Is Biden Administration Planning to Lift Tariffs on China?
Newly minted U.S. Trade Representative Katherine Tai told The Wall Street Journal in an interview published Sunday that the Biden administration isn’t planning to lift tariffs on Chinese goods anytime soon, although she signaled potential openness to trade negotiations with Beijing.
In her first post-confirmation interview, Tai said any sudden moves to lift tariffs were ill-advised as they could hurt the economy unless the change is “communicated in a way so that the actors in the economy can make adjustments.”
“Whether they are companies, traders, manufacturers or their workers, the ability to plan” for changes that impact their future is essential, she said.
Tai also noted that unilaterally lifting the tariffs without any concessions from China would not be shrewd.
“No negotiator walks away from leverage, right?” she said, suggesting the tariffs were a thorn in the side of the Chinese regime, which has pushed for them to be lifted.
Former President Donald Trump imposed tariffs on billions of Chinese products in an effort to confront the Chinese Communist Party’s unfair trade practices, including massive subsidies to Chinese companies and the regime’s state-sanctioned campaign to steal U.S. intellectual property.
Besides putting tariffs on $360 billion worth of Chinese goods, Trump delisted Chinese telecommunications companies on the New York Stock Exchange and blacklisted some Chinese companies—including China’s largest computer-chip maker—and banned transactions with Chinese-connected apps. The Trump administration also entered into negotiations with the regime in a bid to force Beijing to overhaul its mercantilist practices.
China retaliated with tariffs on more than $110 billion in U.S. products.
Prior to leaving office, then-U.S. Trade Representative Robert Lighthizer urged the incoming Biden administration to keep tariffs on China and said that Trump’s tenor on trade helped shift attitudes toward seeing China as not just a competitor, but as an adversary.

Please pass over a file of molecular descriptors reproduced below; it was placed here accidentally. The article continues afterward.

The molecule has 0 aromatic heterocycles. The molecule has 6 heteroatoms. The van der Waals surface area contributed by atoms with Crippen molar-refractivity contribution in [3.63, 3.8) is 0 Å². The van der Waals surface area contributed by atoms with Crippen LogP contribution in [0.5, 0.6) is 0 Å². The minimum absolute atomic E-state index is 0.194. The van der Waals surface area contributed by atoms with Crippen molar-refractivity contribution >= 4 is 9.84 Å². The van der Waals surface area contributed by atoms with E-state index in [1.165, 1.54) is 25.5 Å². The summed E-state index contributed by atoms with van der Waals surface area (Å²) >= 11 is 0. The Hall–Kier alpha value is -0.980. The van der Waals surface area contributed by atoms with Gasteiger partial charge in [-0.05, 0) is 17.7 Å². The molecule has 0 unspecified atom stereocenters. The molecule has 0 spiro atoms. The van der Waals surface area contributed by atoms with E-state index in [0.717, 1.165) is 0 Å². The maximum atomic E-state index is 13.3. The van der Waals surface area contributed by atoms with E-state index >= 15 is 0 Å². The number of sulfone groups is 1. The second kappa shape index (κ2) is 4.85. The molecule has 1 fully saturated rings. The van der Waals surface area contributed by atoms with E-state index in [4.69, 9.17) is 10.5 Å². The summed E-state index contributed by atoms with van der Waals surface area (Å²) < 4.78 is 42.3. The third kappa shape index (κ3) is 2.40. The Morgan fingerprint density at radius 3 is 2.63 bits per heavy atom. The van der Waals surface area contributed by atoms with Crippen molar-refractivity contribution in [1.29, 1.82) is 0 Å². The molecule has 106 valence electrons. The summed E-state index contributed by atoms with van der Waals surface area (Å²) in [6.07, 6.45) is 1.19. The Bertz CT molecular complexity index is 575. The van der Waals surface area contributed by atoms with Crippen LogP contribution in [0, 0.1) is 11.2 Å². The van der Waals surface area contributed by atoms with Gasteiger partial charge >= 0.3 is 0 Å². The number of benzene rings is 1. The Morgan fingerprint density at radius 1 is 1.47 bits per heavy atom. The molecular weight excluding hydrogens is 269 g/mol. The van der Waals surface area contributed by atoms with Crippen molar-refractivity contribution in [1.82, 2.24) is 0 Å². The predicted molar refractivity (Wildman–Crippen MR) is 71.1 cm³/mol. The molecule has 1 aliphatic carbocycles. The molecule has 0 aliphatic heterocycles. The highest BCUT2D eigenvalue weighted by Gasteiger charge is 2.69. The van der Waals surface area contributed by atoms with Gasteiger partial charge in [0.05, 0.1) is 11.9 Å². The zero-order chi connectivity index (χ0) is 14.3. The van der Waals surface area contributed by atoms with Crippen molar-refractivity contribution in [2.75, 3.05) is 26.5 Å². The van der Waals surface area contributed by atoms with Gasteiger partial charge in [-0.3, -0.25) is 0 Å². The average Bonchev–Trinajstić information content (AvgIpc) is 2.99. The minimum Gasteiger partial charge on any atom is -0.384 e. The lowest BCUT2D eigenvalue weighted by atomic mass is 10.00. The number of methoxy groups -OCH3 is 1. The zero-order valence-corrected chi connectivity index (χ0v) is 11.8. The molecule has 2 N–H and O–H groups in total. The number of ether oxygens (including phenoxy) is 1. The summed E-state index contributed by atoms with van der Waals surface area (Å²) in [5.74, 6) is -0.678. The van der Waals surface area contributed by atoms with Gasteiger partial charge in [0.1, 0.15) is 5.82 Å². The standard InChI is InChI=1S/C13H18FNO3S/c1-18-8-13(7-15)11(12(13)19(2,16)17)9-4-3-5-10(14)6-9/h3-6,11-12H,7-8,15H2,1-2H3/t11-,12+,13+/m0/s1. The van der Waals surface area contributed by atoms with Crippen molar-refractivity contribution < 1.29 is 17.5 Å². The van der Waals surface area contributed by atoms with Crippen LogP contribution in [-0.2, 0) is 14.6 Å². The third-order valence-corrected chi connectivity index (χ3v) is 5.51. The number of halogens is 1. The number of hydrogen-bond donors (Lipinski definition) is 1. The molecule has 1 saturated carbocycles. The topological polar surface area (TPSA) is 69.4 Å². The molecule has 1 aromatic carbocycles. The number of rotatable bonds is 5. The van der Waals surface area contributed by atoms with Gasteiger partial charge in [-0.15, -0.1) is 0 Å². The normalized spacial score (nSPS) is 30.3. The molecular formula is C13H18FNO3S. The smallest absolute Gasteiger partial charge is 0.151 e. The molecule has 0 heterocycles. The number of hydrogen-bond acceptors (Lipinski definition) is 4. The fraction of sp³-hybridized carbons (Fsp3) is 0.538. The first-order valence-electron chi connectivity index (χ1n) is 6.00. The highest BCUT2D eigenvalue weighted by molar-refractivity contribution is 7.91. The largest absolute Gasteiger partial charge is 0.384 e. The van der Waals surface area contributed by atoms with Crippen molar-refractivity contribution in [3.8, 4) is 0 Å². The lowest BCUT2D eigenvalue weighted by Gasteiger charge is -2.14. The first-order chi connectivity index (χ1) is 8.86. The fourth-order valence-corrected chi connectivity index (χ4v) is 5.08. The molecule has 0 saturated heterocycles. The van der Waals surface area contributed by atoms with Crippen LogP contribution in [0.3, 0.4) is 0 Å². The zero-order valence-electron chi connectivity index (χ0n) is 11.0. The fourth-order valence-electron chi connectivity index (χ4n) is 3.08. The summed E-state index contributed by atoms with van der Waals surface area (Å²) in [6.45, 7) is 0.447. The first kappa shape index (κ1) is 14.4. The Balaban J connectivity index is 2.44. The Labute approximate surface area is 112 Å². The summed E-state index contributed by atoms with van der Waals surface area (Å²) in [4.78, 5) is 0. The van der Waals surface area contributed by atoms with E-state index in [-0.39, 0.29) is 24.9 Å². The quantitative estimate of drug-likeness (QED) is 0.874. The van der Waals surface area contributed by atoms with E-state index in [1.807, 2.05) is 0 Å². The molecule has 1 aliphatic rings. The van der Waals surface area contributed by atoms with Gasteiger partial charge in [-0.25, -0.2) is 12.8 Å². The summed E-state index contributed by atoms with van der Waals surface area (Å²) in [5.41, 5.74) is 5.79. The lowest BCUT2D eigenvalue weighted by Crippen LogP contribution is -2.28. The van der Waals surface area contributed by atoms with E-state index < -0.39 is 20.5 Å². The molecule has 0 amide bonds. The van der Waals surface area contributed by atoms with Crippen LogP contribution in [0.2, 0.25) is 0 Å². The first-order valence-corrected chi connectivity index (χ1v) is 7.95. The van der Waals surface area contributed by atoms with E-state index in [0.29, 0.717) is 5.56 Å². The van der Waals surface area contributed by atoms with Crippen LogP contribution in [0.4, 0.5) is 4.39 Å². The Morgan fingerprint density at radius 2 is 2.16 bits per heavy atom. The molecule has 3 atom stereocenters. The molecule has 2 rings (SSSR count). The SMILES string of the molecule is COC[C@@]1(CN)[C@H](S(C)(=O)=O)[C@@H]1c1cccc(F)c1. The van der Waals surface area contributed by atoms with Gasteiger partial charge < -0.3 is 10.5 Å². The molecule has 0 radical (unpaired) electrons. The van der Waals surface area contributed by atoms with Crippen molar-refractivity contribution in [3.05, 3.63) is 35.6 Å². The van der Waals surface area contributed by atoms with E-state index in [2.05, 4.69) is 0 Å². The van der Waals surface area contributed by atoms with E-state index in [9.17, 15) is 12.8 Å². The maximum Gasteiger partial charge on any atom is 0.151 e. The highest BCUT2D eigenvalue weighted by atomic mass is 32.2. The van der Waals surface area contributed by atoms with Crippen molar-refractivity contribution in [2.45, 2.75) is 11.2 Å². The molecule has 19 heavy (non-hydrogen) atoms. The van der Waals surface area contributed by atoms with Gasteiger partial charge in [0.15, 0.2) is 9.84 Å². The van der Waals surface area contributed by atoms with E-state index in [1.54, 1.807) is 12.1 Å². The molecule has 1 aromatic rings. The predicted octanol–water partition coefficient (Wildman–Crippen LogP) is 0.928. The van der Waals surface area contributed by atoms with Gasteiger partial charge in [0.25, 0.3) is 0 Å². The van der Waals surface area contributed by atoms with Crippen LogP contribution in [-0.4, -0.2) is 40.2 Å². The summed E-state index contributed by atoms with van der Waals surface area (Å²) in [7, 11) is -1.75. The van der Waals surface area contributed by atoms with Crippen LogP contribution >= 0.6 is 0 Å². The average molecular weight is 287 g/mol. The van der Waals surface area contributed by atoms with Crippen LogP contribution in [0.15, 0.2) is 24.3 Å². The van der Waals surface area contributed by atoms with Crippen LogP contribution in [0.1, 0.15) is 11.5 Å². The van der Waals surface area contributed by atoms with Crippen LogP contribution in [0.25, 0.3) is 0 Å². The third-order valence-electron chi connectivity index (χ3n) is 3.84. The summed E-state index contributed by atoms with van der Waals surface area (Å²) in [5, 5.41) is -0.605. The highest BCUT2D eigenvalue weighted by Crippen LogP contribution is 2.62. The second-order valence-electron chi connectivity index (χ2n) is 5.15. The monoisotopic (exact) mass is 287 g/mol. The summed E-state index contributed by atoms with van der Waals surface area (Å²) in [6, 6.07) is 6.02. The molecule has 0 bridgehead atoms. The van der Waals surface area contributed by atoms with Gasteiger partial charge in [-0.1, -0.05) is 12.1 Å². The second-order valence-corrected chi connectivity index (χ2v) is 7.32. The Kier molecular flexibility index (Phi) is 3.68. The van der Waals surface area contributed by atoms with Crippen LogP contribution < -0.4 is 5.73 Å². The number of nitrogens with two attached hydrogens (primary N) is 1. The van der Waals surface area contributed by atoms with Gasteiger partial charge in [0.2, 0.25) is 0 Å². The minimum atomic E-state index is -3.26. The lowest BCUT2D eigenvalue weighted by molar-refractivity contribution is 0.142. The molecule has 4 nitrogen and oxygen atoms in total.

“We changed the way people think about China,” Lighthizer told The Wall Street Journal in an interview published on Jan. 11. “We transformed the way people think about trade, and we transformed the way the models are,” Lighthizer said, adding, “My hope is that that will continue.”
Gina Raimondo, who was recently sworn in as the U.S. Commerce Secretary, has acknowledged that Trump’s tariffs have been “effective,” in comments that reinforced the view that the Biden administration wouldn’t rush to roll back the contentious duties.
“The data show that those tariffs have been effective,” Raimondo told MSNBC in an interview. “What President Biden has said is there will be a whole-of-government review of all of these policies and decide what it makes sense to maintain.”
While the United States and China signed a 2020 deal to end the trade war, the tariffs have remained, partly as leverage to hold China to its commitments under the accord, which includes a vow to buy more U.S. agricultural goods, with China far behind on the promise.
The accord also called for meetings every six months between the U.S. Trade Representative and a Chinese counterpart. This meeting is now two months overdue and none is scheduled, according to the WSJ, which reported that Tai said she would contact Chinese vice-premier Liu He “when the time is right.”
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